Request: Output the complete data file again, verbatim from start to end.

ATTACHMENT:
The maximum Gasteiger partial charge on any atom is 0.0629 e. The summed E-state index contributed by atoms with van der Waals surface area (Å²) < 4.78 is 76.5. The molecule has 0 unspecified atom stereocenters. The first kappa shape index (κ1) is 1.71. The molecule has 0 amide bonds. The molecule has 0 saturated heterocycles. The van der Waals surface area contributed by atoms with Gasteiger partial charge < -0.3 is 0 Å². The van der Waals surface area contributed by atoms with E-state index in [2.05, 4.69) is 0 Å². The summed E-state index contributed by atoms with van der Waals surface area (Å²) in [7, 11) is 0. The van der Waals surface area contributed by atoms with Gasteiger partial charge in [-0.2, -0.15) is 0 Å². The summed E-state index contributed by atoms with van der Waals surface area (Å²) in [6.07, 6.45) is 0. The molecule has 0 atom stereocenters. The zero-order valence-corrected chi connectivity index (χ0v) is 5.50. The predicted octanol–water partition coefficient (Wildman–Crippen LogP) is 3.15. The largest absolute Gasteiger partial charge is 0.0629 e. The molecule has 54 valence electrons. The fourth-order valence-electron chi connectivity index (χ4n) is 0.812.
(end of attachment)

The maximum Gasteiger partial charge on any atom is 0.0629 e. The summed E-state index contributed by atoms with van der Waals surface area (Å²) < 4.78 is 76.5. The molecule has 0 unspecified atom stereocenters. The first kappa shape index (κ1) is 1.71. The molecule has 0 amide bonds. The molecule has 0 saturated heterocycles. The van der Waals surface area contributed by atoms with Gasteiger partial charge < -0.3 is 0 Å². The van der Waals surface area contributed by atoms with E-state index in [2.05, 4.69) is 0 Å². The summed E-state index contributed by atoms with van der Waals surface area (Å²) in [7, 11) is 0. The van der Waals surface area contributed by atoms with Gasteiger partial charge in [-0.2, -0.15) is 0 Å². The summed E-state index contributed by atoms with van der Waals surface area (Å²) in [6.07, 6.45) is 0. The molecule has 0 atom stereocenters. The zero-order valence-corrected chi connectivity index (χ0v) is 5.50. The predicted octanol–water partition coefficient (Wildman–Crippen LogP) is 3.15. The largest absolute Gasteiger partial charge is 0.0629 e. The molecule has 54 valence electrons. The fourth-order valence-electron chi connectivity index (χ4n) is 0.812.